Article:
ATLANTA -- Time will tell whether David Carpenter, Alexi Ogando or Alex Torres will prove to have been solid offseason-bargain acquisitions. But by signing each of those experienced relievers to a Minor League deal, the Braves have at least enhanced their bullpen depth to a level they did not possess last season.
There will be some intrigue when at least a dozen pitchers report to Spring Training with a realistic hope to open the season in Atlanta's bullpen. That will be viewed as one of those good problems for Braves manager Fredi Gonzalez, who was left to rely upon many castoffs and inexperienced relievers as his bullpen posted a 4.69 ERA in 2015.
While trying to overcome injuries, the effects of trades and just the overall lack of serviceable depth in the organization, the Braves used 32 relievers (including Jonny Gomes) last season. Eight of the 18 relievers who made at least 12 appearances made their Major League debut in 2015.
As things currently stand, Arodys Vizcaino, Jim Johnson and Chris Withrow appear to be the only three near-locks to begin the season in Atlanta's bullpen. Jason Grilli will fit into that category if he makes a successful return from the ruptured Achilles tendon he suffered in July.
If Shae Simmons makes a successful return from Tommy John surgery, he could add to the late-inning relief depth by May.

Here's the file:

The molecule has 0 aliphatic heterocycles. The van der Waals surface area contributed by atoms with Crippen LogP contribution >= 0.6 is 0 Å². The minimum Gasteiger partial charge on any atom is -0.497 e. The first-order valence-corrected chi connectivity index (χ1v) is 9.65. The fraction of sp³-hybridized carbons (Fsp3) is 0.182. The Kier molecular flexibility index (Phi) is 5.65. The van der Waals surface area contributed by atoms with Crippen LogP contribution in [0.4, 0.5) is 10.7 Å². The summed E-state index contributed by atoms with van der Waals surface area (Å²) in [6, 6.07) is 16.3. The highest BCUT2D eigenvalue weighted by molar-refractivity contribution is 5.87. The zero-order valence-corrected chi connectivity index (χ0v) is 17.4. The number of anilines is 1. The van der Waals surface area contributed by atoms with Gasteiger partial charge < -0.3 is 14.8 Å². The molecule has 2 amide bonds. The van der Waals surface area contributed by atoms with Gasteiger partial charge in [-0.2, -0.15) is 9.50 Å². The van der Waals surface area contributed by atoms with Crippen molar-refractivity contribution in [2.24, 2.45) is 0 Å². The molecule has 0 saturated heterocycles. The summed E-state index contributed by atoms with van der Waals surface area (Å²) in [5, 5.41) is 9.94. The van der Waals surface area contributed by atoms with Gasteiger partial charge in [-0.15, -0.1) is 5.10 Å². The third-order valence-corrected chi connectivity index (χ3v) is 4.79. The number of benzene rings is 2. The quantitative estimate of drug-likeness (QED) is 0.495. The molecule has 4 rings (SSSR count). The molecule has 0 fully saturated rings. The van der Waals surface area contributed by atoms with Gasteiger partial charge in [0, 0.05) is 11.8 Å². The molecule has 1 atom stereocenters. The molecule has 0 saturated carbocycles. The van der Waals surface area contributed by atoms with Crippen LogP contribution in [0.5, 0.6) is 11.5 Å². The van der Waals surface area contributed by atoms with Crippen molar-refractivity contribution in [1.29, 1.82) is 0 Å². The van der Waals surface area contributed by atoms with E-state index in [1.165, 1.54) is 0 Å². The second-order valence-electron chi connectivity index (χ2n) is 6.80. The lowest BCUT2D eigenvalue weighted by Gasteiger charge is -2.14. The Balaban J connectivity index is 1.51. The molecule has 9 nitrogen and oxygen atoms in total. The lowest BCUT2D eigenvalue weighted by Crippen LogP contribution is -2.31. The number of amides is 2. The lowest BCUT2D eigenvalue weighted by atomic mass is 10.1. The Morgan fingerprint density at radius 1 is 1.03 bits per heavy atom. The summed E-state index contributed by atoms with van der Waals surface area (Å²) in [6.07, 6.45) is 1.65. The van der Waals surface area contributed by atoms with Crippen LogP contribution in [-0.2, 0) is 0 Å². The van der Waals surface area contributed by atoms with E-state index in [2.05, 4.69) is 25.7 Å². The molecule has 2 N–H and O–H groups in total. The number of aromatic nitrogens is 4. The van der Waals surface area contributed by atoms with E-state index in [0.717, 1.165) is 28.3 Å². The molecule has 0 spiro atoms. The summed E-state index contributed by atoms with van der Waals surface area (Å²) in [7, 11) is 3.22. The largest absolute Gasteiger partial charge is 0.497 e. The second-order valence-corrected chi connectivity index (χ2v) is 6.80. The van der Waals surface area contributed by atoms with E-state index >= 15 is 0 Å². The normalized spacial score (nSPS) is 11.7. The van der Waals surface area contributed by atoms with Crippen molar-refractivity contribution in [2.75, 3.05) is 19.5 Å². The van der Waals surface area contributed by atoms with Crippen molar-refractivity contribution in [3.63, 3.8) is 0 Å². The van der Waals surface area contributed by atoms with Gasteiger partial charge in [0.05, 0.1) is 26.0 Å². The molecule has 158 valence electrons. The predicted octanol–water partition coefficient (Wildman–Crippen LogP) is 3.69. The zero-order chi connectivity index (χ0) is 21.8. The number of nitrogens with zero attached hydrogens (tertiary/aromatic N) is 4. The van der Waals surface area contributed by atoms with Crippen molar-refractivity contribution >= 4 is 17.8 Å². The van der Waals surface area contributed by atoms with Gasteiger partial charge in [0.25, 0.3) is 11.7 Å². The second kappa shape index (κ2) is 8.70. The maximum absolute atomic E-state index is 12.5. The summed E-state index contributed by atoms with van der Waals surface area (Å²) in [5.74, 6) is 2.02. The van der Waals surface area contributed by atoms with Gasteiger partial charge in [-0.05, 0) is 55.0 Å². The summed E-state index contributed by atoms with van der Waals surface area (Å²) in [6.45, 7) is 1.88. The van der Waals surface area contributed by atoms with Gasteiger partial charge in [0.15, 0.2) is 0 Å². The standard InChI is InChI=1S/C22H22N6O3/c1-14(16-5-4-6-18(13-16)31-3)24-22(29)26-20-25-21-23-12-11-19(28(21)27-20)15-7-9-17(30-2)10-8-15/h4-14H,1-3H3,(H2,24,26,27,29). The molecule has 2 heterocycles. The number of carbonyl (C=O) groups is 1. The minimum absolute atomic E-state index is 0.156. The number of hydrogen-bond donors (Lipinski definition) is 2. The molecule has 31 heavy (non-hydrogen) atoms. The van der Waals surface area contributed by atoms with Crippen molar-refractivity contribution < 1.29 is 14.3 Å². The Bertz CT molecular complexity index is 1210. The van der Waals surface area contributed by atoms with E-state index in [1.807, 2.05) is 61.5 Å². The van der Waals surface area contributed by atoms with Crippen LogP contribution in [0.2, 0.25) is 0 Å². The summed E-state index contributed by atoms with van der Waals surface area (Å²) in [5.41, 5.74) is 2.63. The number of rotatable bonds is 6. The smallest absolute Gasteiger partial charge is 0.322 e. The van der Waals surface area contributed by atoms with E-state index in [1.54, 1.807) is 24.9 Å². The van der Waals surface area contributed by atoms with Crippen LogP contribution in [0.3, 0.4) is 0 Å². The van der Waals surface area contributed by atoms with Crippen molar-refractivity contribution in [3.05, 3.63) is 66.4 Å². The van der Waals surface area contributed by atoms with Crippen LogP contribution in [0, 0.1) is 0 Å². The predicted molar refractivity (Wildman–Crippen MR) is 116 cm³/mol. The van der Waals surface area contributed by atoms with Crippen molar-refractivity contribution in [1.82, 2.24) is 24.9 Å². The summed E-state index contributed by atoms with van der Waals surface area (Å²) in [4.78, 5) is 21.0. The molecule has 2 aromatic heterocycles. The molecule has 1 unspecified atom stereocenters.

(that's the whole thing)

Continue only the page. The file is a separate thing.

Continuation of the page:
In addition to the Minor League deals given to Carpenter, Ogando and Torres this offseason, the Braves also acquired Jose Ramirez in a December trade with the Mariners. Ramirez is a hard-throwing right-hander who could make things interesting if he can throw strikes.
When the Braves outrighted Brandon Cunniff to their Triple-A Gwinnett roster in December, they provided a glimpse of how their depth has changed over the past few months. Cunniff made the third-most appearances (39) by an Atlanta reliever last season. Now, he stands as a long shot to begin the upcoming season in Atlanta's bullpen.
This past summer, the Braves were forced to call upon Minor League journeymen such as Jake Brigham and Ryan Kelly, and roll the dice on veteran big league castoffs like Nick Masset, Dana Eveland and Ross Detwiler.
The Braves are hoping to not have to rush arms like Matt Marksberry, a left-handed reliever who began last season with Class A Advanced Carolina and ended up making 31 Major League appearances over the season's final two months.
Though Marksberry provided some signs of encouragement during the season's final weeks, the Braves believe that his long-term interests would be best served by spending a little more time at the Minor League level.
By signing Torres and taking a chance on Rule 5 Draft selection Evan Rutckyj, who will come to Spring Training with a chance to begin the season as Atlanta's left-handed specialist, the Braves may have the ability to give Marksberry more time to develop.
The Braves' left-handed relief depth also includes Ian Krol, who was acquired from the Tigers in November; Andrew McKirahan, who made 27 appearances for Atlanta last season; and Brady Feigl, who could return from Tommy John surgery within the upcoming season's first two months.
Mark Bowman is a reporter for MLB.com. This story was not subject to the approval of Major League Baseball or its clubs.